- Activist shareholder targets "bloated" workforce and "overly generous" pay
- Operating expenses per adviser are up 65 per cent in five years
- Stock has trailed peers and the FTSE 100 over the period
St James’s Place (STJ) is “fundamentally a strong business that has been delivering great value for clients, partners, employees and even the regulator for years…however, it has failed to deliver meaningful value for shareholders over the last five years.”
That’s the view of PrimeStone Capital, a long-term value fund founded by three former partners of private equity giant Carlyle, which this week penned an open letter to the board and chairman Iain Cornish to urge an overhaul of the wealth advice group. After starting to acquire SJP shares last year, the fund now has a 1.2 per cent stake in the FTSE 100 group.
In its letter, PrimeStone notes that SJP’s share price has declined 7 per cent since the end of 2015, during which time funds under management and income from funds have grown at 18 and 13 per cent per year, respectively. The stock’s annualised total shareholder return of 2 per cent is also below that of the blue-chip index, while its market capitalisation as a percentage of funds under management now stands at “an all-time low of 4.3 per cent”, almost a third below the historical average and half the ratio five years ago.
The activist lays blame for the shares’ underperformance squarely at the “suboptimal management of SJP’s cost base”. Among the criticisms of the business’s overheads are an organisational structure with more than 120 employees with a “head of…” title, what PrimeStone characterised as overly-large technology, marketing and field management teams, and the existence of over 100 investment professionals which work with third-party consultants to select external fund managers.
“SJP’s culture was reported to us by many stakeholders we interviewed as one of ‘don’t do it yourself, hire someone to do it for you’,” wrote PrimeStone in its missive. “If true, this of course leads to profit leakage.”
Pointing to rising operating costs per adviser, and falling margins, the shareholder has recommended management reform a “bloated” workforce and "overly generous" compensation scheme, exit its Asian business and improve financial communication.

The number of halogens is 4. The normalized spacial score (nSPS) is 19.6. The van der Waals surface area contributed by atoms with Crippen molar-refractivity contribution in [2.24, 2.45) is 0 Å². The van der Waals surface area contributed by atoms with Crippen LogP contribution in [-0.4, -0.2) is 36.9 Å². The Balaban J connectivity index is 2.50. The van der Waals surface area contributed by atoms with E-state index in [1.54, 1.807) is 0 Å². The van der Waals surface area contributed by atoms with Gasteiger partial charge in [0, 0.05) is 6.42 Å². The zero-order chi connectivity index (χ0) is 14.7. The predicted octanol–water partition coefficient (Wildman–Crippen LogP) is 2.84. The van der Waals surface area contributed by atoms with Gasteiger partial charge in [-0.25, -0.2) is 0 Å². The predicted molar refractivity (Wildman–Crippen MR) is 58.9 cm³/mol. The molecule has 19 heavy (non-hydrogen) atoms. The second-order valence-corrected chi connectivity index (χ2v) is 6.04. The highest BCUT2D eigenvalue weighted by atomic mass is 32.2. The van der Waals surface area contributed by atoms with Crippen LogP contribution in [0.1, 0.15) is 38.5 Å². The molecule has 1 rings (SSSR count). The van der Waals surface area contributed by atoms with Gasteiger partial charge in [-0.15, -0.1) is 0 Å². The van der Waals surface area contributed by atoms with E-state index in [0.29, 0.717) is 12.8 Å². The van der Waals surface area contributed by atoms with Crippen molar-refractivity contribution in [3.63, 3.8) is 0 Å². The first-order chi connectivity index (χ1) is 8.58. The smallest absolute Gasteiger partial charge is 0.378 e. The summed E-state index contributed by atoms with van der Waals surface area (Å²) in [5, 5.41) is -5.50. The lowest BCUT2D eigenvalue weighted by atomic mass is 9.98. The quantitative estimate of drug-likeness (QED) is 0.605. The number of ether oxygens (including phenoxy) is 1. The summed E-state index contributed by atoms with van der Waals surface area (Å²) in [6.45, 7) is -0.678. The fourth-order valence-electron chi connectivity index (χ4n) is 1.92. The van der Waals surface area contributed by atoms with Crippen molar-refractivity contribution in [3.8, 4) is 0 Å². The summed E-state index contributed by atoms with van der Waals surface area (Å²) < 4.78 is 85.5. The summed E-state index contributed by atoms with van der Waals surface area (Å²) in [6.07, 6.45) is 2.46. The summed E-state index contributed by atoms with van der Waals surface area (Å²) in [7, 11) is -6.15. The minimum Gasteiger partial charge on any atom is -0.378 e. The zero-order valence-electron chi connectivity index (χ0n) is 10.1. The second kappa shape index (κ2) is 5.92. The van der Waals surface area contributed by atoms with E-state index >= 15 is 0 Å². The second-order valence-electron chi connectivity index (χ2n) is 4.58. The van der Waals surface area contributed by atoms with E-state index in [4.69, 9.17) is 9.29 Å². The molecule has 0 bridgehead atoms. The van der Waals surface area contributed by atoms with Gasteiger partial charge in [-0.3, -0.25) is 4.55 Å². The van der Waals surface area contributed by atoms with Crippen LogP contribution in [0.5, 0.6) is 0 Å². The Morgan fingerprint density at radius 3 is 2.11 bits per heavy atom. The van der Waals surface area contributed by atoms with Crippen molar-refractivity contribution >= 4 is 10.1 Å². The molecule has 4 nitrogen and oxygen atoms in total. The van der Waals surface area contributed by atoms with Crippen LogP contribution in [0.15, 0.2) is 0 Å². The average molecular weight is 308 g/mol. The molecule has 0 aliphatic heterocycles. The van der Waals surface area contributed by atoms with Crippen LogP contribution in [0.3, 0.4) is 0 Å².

In a regulatory filing, SJP said it “proactively engages with shareholders with regards to group strategy and structure and looks forward to commencing a dialogue with PrimeStone”. The company’s shares, which trade at a premium rating of 21 times' Factset-compiled consensus forecast earnings for the current year, were unmoved on the announcements, but dipped the following day after a trading update revealed an underwhelming 32 per cent dip in third quarter net inflows.
But while the longer-term weakness in the share price relative to peers can in part be explained by SJP’s gradual pivot towards lower-margin (but longer-term) pensions mandates, strong client relationships and excellent structural tail winds have failed to generate earnings growth. PrimeStone’s broader argument looks valid. The FTSE 100 group may have more room to push back on its Asian strategy, even as expansion there hoovers up cash. As analysts at Numis note, “building scaled and profitable wealth management businesses from scratch takes time”, while closure costs are difficult to forecast. More broadly, attempts to change SJP’s internal culture and pay scales may prove challenging, though PrimeStone’s tone appears constructive rather than hostile. That’s encouraging, though we’ll await a fuller response before giving our verdict on any re-rating potential. Hold at 936p.
Last IC View: Hold, 970p, 28 Jul 2020
This article was updated on 28/10/2020